Wow, last month went fast. Here's what I read:
Excellent Women by Barbara Pym. I'd never read any Barbara Pym before, and Wendy highly recommended her. What a treat! Pym writes from the perspective of one of those "excellent women" -- an unmarried woman in her 1930s, volunteering at her church and living what appears to be an unremarkable life in 1950s London. Pym writes with humor, charm and wit. I'm definitely going to seek out more of her writing.
The Chalon Heads by Barry Maitland. Another Kolla and Brock mystery, concerning a kidnapping and a valuable stamp set asked as the ransom. I found this one slightly less engrossing but it was entertaining and twisty.
The Painted Veil by Somerset Maugham. Yes, I'm mad about Maugham. The main character in "The Painted Veil" is Kitty, a beautiful but shallow woman in London who panics when, at the age of 25, she is still unmarried. She rushes into a marriage with Walter Fane, a serious & reserved doctor who is about to move to Hong Kong to work for the British government. Walter adores Kitty but she can barely tolerate him, and after they are settled in Hong Kong, she begins an affair with a consular employee. The novel begins as Walter discovers their affair -- and vindictively gives Kitty a choice: either move with him to a remote, cholera-stricken part of China, where he will work on treating the disease, or get a divorce. Kitty realizes that the consular employee has no intention of leaving his wife to marry her, so she goes with Walter. Out of this inauspicious beginning, we see Kitty's transformation as her exposure to a different culture, different sorts of people, and the harsh poverty and disease of the province elicit her better nature.
Different from the first Maugham I read, but equally affecting in its simple and elegant but very powerful storytelling.
Still Midnight by Denise Mina. I've really enjoyed Mina's previous books, all mystery/suspense novels set in Scotland, but this one -- which I got an Amazon Vine review copy of -- disappointed me. I found the shifting narration to be jarring. The characters were flat and unconvincing, and the vast majority of them were unlikeable, including the lead detective, Alex Morrow. The story just didn't seem to have any meat on its bones; parts (Pat's infatuation with the kidnap victim's daughter) were unbelievable, parts were extraneous (the entire side story about Alex's half-brother served no discernible point), and much of it was dull.
The Moon and Sixpence, by Somerset Maugham. A heavily fictionalized version loosely based on the life of painter Paul Gauguin. Very different in feel from the previous two Maughams I read: more old-fashioned and ornate in language, with a more self-conscious style and a first-person narrator. One central theme is the nature of creative genius, and how society ought to treat geniuses -- the artist's compelling need to create, whether possession of great talent can excuse or mitigate the possessor's repugnant actions, male/female relationships when one party has genius or talent. I liked it, but not as much as the other two.
The Devil's Starl by Jo Nesbo. I read Nesbo's previous two Harry Hole books as part of my Scandinavian mystery binge of the last year or two, and although they were all good, this one is my favorite so far. Inspector Harry Hole is one of the best detectives in Norway -- but at the beginning of "The Devil's Star," he's a mess. In previous novels, he's struggled mightily with his alcoholism; lost his beloved police partner Ellen to an unknown murderer; and wrestled with his suspicion that a colleague is corrupt (and may have murdered Ellen). These plot strands continue to snake through "The Devil's Star."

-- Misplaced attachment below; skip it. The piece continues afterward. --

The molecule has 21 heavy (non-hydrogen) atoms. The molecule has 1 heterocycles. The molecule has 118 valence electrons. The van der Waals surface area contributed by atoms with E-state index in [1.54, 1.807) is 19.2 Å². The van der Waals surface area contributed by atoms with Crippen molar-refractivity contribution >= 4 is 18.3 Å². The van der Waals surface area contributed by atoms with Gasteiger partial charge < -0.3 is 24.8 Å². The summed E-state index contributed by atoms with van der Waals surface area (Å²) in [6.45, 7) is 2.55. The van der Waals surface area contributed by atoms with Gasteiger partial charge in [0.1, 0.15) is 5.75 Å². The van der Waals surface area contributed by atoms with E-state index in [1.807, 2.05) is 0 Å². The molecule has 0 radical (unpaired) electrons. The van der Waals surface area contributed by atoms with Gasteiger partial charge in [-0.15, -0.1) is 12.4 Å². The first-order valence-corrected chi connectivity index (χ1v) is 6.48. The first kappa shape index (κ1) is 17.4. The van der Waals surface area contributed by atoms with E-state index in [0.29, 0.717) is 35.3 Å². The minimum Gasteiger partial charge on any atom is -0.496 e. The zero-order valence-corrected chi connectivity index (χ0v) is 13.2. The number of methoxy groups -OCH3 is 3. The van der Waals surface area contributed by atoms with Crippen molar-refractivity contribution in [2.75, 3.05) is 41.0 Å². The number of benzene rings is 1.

As the book opens, Harry's in the middle of a major bender and has gone AWOL from work. He is reeling from breaking up with his girlfriend Rakel, and he's about to get fired. But after he's given the equivalent of two weeks' notice, Harry manages to pull it together and join an urgent investigation for a murderer. We see Harry's desire to find the killer warring with his self-destructive need to drink. We see his suspicions about colleague Tom Waaler -- chosen to lead the investigation -- deepen. And we see Harry's insight and intelligence, notwithstanding his personal issues, help move the investigation forward.
The action was gripping from the get-go and suspense steadily builds right through the end. The plot is complex and contains enough twists and turns to keep even a crime-novel aficionado guessing. And Harry is a fascinating character with plenty of complexity and inner conflict -- his longing for normalcy, his struggling with his drinking problem, his attempt to maintain regular human relationships with both his girlfriend and colleagues, and the self-destructive disdain for authority that most good fictional detectives seem to have. Now I've got to wait for the next one in the series to be translated and released in the U.S.
My Antonia by Willa Cather. When I read "Death Comes for the Archibishop" a few months ago, a friend who is an English professor told me that I would like "My Antonia" even more. I did. My initial impression: like "Little House on the Prairie" for grownups -- but that doesn't do justice to how beautifully written it is, or how well the novel works on so many levels. Heartbreaking at times, optimistic at times, characters with complexity, much that is said but even more left unsaid, with strong feminist undercurrents. An elegant portrayal of life in a midwestern prairie town in the late 1800s, but also a novel of love, loss, longing and grieving for a past and a way of life that are gone. Best of all, now I can debate with my English professor friend all sorts of things, like whether Jim is a reliable narrator, and which Cather book to read next.